Design of cancer-targeting nanotherapeutics relies on a pair of two functionally orthogonal molecules, one serving as a cancer
cell-specific targeting ligand, and the other as a therapeutic cytotoxic agent. The present study investigates the validity of an alternative
simplified strategy where a dual-acting molecule which bears both targeting and cytotoxic activity is conjugated to the nanoparticle as
cancer-targeting nanotherapeutics. Herein, we demonstrate that methotrexate is applicable for this dual-acting strategy due to its reasonable
affinity to folic acid receptor (FAR) as a tumor biomarker, and cytotoxic inhibitory activity of cytosolic dihydrofolate reductase.
This article describes design of new methotrexate-conjugated poly(amidoamine) (PAMAM) dendrimers, each carrying multiple copies of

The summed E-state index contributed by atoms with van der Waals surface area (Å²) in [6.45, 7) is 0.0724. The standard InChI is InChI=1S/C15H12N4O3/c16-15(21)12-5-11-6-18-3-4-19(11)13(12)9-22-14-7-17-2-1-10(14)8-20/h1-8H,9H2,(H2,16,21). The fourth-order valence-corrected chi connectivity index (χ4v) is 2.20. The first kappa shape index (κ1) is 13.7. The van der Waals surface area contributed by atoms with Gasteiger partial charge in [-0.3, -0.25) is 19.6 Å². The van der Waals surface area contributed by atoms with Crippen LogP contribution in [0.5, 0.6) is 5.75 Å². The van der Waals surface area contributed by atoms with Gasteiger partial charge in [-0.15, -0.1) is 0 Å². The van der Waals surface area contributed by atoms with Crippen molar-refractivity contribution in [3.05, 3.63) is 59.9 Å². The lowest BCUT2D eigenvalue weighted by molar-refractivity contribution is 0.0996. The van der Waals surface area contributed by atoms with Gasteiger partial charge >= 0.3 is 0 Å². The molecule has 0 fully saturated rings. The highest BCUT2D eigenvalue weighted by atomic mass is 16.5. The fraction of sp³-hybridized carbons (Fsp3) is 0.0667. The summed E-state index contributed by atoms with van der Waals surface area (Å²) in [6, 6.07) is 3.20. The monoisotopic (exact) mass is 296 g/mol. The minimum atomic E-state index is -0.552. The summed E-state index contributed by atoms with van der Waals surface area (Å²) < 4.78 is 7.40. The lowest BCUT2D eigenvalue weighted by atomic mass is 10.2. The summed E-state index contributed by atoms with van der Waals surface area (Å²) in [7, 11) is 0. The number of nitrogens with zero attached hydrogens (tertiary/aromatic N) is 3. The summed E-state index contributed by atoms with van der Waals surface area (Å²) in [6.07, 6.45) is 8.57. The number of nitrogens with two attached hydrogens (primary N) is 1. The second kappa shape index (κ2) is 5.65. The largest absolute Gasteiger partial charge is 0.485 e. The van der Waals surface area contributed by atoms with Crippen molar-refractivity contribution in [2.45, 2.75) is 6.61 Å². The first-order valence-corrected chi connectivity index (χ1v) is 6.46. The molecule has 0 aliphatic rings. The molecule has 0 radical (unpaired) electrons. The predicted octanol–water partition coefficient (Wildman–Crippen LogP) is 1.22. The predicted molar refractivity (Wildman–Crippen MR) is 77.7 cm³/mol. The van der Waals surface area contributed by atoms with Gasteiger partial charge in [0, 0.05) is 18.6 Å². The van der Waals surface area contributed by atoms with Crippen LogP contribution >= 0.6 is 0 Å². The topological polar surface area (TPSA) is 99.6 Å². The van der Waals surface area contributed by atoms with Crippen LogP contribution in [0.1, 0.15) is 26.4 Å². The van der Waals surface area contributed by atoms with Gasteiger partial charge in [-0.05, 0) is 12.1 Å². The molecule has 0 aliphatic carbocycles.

methotrexate attached through a stable amide linker. We evaluated their dual biological activities by performing surface plasmon resonance
spectroscopy, a cell-free enzyme assay and cell-based experiments in FAR-overexpressing cells. This study identifies the combination
of an optimal linker framework and multivalency as the two key design elements that contribute to achieving potent dual activity.
Keywords: Folate receptor, methotrexate, dihydrofolate reductase, PAMAM dendrimer, multivalent binding, drug delivery.
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